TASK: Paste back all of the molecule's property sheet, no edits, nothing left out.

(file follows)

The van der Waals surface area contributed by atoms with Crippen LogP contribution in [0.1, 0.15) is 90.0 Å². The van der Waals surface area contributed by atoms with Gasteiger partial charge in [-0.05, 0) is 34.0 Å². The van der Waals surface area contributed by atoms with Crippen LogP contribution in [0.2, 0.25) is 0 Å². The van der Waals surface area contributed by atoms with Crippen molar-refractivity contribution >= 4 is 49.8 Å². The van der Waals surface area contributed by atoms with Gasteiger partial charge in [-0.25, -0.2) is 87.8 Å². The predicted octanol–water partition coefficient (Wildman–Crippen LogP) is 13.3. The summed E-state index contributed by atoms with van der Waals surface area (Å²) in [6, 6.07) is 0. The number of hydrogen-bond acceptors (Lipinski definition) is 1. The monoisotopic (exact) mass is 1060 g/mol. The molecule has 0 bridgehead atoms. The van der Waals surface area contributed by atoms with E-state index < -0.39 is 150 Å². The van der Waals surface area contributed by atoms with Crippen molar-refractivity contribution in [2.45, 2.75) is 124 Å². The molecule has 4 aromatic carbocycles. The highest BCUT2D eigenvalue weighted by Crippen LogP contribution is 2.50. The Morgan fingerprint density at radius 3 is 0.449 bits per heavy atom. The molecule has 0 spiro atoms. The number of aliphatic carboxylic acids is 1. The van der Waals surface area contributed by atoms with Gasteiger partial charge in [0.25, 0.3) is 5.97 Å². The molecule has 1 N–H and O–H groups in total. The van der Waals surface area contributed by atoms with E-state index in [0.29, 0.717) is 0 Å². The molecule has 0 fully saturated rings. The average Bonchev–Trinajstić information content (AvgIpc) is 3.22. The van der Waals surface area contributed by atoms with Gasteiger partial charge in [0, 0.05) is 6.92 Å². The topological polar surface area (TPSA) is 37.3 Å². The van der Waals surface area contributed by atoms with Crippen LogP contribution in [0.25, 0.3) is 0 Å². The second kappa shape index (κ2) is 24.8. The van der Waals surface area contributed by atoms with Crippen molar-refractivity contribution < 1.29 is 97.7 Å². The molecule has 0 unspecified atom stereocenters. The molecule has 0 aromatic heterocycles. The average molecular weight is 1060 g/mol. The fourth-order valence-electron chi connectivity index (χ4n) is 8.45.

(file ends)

The van der Waals surface area contributed by atoms with Crippen LogP contribution in [0.1, 0.15) is 90.0 Å². The van der Waals surface area contributed by atoms with Gasteiger partial charge in [-0.05, 0) is 34.0 Å². The van der Waals surface area contributed by atoms with Crippen LogP contribution in [0.2, 0.25) is 0 Å². The van der Waals surface area contributed by atoms with Crippen molar-refractivity contribution >= 4 is 49.8 Å². The van der Waals surface area contributed by atoms with Gasteiger partial charge in [-0.25, -0.2) is 87.8 Å². The predicted octanol–water partition coefficient (Wildman–Crippen LogP) is 13.3. The summed E-state index contributed by atoms with van der Waals surface area (Å²) in [6, 6.07) is 0. The number of hydrogen-bond acceptors (Lipinski definition) is 1. The monoisotopic (exact) mass is 1060 g/mol. The molecule has 0 bridgehead atoms. The van der Waals surface area contributed by atoms with E-state index < -0.39 is 150 Å². The van der Waals surface area contributed by atoms with Crippen molar-refractivity contribution in [2.45, 2.75) is 124 Å². The molecule has 4 aromatic carbocycles. The highest BCUT2D eigenvalue weighted by Crippen LogP contribution is 2.50. The Morgan fingerprint density at radius 3 is 0.449 bits per heavy atom. The molecule has 0 spiro atoms. The number of aliphatic carboxylic acids is 1. The van der Waals surface area contributed by atoms with Gasteiger partial charge in [0.25, 0.3) is 5.97 Å². The molecule has 1 N–H and O–H groups in total. The van der Waals surface area contributed by atoms with E-state index in [0.29, 0.717) is 0 Å². The molecule has 0 fully saturated rings. The average Bonchev–Trinajstić information content (AvgIpc) is 3.22. The van der Waals surface area contributed by atoms with Gasteiger partial charge in [0, 0.05) is 6.92 Å². The topological polar surface area (TPSA) is 37.3 Å². The van der Waals surface area contributed by atoms with Crippen LogP contribution in [0.25, 0.3) is 0 Å². The second kappa shape index (κ2) is 24.8. The van der Waals surface area contributed by atoms with Crippen molar-refractivity contribution < 1.29 is 97.7 Å². The molecule has 0 unspecified atom stereocenters. The molecule has 0 aromatic heterocycles. The average molecular weight is 1060 g/mol. The fourth-order valence-electron chi connectivity index (χ4n) is 8.45.